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The euro slumped against the dollar as European Union leaders cut the startup capital for a program for future emergency aid, stoking concern about governments’ efforts to quell the debt crisis.
EU leaders pared the fund’s paid-in capital as of 2013 to 16 billion euros ($23 billion), less than the 40 billion euros foreseen in a March 21 accord. German Chancellor Angela Merkel said it will take the euro years to recover from the “sins of the past.”
The shared currency fell from almost its highest level in four months against the U.S. currency as a major European clearing house said Portuguese government bonds will no longer be eligible as collateral in certain transactions.
LCH Clearnet Ltd., Europe’s biggest clearing house, said Portuguese government bonds will no longer be eligible for delivery in any of its RepoClear euro general collateral baskets after the nation’s debt was downgraded by Standard & Poor’s yesterday. The exclusion takes effect from Monday, LCH said in a statement on its website.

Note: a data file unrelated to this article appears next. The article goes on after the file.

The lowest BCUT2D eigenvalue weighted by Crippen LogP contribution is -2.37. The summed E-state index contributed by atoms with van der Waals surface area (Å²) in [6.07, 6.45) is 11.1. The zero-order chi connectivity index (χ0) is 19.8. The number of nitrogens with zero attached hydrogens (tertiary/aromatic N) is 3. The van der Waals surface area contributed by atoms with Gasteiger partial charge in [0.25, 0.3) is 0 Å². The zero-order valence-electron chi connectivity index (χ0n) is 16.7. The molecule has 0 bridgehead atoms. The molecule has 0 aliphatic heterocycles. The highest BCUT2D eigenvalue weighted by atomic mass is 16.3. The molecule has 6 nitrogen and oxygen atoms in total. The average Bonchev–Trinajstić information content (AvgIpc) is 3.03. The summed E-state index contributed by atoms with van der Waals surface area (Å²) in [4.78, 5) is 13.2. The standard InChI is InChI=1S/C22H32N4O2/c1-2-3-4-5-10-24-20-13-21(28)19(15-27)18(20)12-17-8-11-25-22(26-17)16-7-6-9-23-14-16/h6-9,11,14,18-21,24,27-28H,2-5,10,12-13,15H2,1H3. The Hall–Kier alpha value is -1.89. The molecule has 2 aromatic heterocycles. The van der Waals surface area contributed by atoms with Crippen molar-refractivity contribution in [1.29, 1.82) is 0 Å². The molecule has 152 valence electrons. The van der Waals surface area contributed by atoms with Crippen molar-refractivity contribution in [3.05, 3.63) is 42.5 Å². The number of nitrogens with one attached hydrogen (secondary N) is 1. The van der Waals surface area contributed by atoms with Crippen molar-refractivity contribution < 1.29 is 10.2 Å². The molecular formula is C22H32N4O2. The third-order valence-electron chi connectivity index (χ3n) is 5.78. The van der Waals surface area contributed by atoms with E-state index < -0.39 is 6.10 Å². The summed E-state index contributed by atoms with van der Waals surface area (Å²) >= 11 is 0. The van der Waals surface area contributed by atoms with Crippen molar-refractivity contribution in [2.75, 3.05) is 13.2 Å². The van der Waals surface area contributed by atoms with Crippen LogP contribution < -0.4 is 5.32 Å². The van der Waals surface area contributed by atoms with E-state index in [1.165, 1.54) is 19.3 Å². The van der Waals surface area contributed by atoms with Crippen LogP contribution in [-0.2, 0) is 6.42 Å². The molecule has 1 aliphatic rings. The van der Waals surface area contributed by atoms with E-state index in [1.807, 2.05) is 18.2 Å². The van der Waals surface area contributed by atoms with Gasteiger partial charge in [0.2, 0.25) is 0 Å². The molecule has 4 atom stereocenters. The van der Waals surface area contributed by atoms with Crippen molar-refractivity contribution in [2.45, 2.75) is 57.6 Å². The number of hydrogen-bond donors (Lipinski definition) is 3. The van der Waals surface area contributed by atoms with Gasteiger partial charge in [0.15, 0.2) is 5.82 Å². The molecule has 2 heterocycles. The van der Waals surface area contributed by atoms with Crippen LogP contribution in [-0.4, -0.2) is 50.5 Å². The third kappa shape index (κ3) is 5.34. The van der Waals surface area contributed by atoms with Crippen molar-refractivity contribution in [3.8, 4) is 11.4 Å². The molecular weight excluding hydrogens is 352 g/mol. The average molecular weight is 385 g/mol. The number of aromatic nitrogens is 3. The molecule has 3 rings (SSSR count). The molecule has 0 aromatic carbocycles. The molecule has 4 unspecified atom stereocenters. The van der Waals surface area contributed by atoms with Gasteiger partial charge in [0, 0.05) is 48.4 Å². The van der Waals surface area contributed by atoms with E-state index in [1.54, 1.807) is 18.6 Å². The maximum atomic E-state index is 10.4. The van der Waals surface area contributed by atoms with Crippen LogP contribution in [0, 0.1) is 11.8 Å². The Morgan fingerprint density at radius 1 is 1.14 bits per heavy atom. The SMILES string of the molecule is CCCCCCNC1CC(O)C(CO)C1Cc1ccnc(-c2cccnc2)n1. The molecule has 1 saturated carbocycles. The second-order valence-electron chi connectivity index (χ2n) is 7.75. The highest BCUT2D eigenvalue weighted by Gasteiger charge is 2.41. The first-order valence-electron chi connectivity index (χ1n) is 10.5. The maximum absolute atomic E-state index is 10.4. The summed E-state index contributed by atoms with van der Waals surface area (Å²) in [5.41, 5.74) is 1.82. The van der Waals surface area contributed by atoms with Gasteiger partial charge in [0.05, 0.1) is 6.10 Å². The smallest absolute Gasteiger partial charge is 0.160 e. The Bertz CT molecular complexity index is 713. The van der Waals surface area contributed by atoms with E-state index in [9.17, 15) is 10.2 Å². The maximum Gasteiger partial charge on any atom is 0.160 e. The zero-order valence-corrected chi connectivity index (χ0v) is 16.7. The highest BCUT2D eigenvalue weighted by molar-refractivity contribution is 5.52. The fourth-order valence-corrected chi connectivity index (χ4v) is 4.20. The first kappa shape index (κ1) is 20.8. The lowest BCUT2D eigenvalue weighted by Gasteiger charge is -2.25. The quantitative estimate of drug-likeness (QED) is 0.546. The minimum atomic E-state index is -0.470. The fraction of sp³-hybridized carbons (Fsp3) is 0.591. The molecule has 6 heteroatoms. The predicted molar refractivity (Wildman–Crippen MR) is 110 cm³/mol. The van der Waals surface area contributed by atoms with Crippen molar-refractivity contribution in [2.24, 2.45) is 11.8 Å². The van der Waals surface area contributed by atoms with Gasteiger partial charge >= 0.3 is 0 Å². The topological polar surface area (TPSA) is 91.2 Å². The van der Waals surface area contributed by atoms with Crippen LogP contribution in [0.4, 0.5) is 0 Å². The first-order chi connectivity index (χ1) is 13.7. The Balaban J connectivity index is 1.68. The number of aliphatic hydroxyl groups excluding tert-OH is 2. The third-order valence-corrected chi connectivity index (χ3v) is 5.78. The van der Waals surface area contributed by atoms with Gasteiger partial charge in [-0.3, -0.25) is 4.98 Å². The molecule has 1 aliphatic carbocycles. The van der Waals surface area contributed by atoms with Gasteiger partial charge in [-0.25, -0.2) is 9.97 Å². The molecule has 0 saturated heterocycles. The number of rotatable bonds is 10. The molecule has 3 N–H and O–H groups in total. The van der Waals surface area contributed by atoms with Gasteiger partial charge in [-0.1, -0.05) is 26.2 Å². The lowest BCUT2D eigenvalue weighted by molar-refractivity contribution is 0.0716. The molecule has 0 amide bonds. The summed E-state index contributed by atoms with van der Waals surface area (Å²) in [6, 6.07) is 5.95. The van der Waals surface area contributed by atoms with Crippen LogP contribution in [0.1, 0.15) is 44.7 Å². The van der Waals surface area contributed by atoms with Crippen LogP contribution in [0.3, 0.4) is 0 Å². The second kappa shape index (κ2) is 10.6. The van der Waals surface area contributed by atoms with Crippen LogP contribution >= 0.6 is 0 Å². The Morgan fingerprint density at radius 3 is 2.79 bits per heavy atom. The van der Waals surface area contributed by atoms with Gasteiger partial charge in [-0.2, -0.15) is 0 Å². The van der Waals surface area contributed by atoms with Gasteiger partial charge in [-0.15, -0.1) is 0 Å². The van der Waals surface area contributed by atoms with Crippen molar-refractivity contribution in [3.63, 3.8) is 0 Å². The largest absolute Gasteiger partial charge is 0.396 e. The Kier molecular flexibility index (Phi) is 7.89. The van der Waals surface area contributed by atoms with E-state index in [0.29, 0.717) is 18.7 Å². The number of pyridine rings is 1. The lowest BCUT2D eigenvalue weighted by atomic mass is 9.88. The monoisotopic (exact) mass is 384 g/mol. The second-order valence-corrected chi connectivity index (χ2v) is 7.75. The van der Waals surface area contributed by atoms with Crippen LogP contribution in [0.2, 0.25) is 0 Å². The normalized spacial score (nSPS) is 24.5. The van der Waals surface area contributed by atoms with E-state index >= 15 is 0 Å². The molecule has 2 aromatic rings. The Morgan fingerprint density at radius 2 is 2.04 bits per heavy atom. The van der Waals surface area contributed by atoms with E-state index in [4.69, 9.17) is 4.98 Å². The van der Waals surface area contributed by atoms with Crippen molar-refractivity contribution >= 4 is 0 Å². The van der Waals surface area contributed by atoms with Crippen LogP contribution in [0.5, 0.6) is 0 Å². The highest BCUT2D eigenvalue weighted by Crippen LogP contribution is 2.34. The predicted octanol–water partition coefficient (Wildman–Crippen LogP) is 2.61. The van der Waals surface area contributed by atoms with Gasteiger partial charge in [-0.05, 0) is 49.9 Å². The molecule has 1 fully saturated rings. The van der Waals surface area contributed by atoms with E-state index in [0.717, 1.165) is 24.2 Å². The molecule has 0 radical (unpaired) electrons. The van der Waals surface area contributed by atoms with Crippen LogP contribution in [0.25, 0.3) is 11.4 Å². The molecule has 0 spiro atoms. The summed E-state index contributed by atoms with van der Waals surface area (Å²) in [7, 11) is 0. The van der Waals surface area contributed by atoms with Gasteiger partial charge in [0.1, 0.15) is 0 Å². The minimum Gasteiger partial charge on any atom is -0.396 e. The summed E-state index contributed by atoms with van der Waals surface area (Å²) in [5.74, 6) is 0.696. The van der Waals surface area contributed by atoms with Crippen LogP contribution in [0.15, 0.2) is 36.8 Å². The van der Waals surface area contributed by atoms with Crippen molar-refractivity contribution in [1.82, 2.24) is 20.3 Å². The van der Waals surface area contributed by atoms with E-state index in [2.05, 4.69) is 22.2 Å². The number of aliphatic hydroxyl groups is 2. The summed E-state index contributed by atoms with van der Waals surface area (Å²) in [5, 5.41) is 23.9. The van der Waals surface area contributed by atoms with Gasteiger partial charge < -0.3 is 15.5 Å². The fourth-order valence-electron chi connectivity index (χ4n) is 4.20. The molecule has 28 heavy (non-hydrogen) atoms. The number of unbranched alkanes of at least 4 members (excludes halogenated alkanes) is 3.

New Zealand’s currency touched the highest in almost a month against the dollar as Reserve Bank Governor Alan Bollard said the nation’s economy will get a boost next year.
The Australian dollar strengthened to the highest level versus its U.S. counterpart since foreign-exchange controls ended in 1983.
The yen headed for a 0.7% weekly loss versus the dollar and a 0.2% decline against the euro, in the week following the Group of Seven nations’ sale of yen to weaken the currency and support Japan’s recovery from its earthquake.
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